We walked up and down the road for several hours. A brilliant red bird flew past, revealing itself to be a Summer Tanager. On a little tree by the road, we saw an Indigo Bunting. The bird was breathtaking – the deepest of blues. I still haven’t gotten used to seeing so many colorful birds in real life. Those are for storybooks; real life holds either gray or brown birds. The Indigo Bunting didn’t seem to know that, however.

As we were peering through our binoculars, two surveyors came up and questioned us. We weren’t very friendly – I didn’t even speak at all. I guess we forgot about good ol’ Texan kindness. Consequently, they were abrupt and left shortly.

A Pileated Woodpecker began climbing up a nearby pole. The bird was really incredible. It had a triangular-shaped red head and a black body. It jerked up and down as it walked. I would have enjoyed a close and long look at it.
After a few hours, the day became warm. I was hungry and was having trouble ignoring the pain in my leg. We left for school, gearing ourselves for the responsibilities of the real world.

Friday, April 15, 2005

Birds and a beaver

Bolt took me birding again today. Andrew came too. He knows much more about birds than I do. I feel like I know nothing.

We drove out towards Hallsville to bird. Indian Paintbrush, Coreopsis, and Crimson Clover lined the roadside. The day was cloudy, but patches of blue still gleamed through the clouds.

Bolt drove us to a place that had been strip-mined. It was a meadow area with recently planted pines. The road was a dead-end, so we rolled down our windows and drove slowly, keeping alert for any song. Bolt spotted an Eastern Meadowlark on the fence wire. It had a yellow breast and either a brown or a gray back. Its song was short and somewhat shrill.

Once we had climbed from the car, Andrew eyed the first bird. It was entirely blue, barring a slight discolor on its wing. We asked Bolt, and he said that it was a Blue Grosbeak, a summer bird. It was the first he had seen of them this year.

Walking around an old-fashioned church and graveyard, we saw plenty of mockingbirds, their vocal diversity amazing us and causing some quiet laughter. Among them, we saw several Blue-Grey Gnatcatchers. They were tiny little birds that looked much like mockingbirds. Later on, we saw Chickadees and Titmice flying with the Gnatcatchers. I couldn’t tell them apart. They are all light gray and small, seemingly bouncing from branch to branch.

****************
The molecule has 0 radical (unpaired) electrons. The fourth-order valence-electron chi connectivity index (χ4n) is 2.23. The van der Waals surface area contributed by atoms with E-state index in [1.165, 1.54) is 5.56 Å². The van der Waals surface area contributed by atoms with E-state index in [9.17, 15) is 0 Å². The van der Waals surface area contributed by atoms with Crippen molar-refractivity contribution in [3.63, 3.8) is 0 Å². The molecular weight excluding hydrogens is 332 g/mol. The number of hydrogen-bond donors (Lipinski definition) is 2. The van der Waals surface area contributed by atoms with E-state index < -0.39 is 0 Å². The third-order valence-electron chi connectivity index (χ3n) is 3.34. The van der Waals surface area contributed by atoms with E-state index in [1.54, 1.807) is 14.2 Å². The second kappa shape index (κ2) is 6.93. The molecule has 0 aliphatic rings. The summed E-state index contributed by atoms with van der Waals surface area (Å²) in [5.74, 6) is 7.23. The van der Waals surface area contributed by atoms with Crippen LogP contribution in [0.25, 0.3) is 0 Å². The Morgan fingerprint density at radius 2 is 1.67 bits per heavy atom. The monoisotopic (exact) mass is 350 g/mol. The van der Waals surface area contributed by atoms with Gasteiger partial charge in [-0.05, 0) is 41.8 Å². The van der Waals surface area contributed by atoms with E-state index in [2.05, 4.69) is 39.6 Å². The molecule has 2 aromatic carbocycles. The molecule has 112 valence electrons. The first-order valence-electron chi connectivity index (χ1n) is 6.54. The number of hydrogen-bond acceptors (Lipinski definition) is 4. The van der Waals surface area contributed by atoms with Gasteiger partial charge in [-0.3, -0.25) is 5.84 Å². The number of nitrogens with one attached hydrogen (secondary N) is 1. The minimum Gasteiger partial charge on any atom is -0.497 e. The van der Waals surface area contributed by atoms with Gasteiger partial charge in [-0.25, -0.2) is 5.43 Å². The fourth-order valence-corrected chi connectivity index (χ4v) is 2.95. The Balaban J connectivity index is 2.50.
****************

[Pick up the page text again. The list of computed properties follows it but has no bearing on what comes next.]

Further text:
Barn Swallows were abundant by the church. They were much smaller than I would have expected—dark, long-tailed birds. A Chimney Swift flew overhead, but not close enough to get a good look at it.

An Eastern Phoebe teased us with its phoebe call until we finally spotted it. It was a small bird with a thick beak. Unfortunately, many of the details are running in with the other birds.

Red-winged blackbirds were probably the most common in that area. They were solid black and each boasted a bright red spot and a yellow stripe on its wing.

As we were walking through the cemetery, Bolt thought that he heard a Northern Bobwhite Quail call. We looked and didn’t see anything, so we assumed that it was just a mockingbird. A few moments later, however, the quail went flying through the cemetery. Bolt was surprised; he said that they are becoming pretty rare.

Our drive to the next place lent us a glance at several big birds. We saw a Great Blue Heron soaring overhead, a group of Turkey Vultures sitting in a tree, and later, a smaller Green Heron. Eventually, we also saw a Black Vulture. Its head was bigger than the Turkey Vulture’s, and it had white on its wings.

The gate was locked at the next cemetery. We climbed over, but I tripped a bit. It was embarrassing and painful. My leg started burning; I don’t know what actually happened to it. Consequently, I had trouble concentrating for the rest of the day, although I ignored it as much as I could.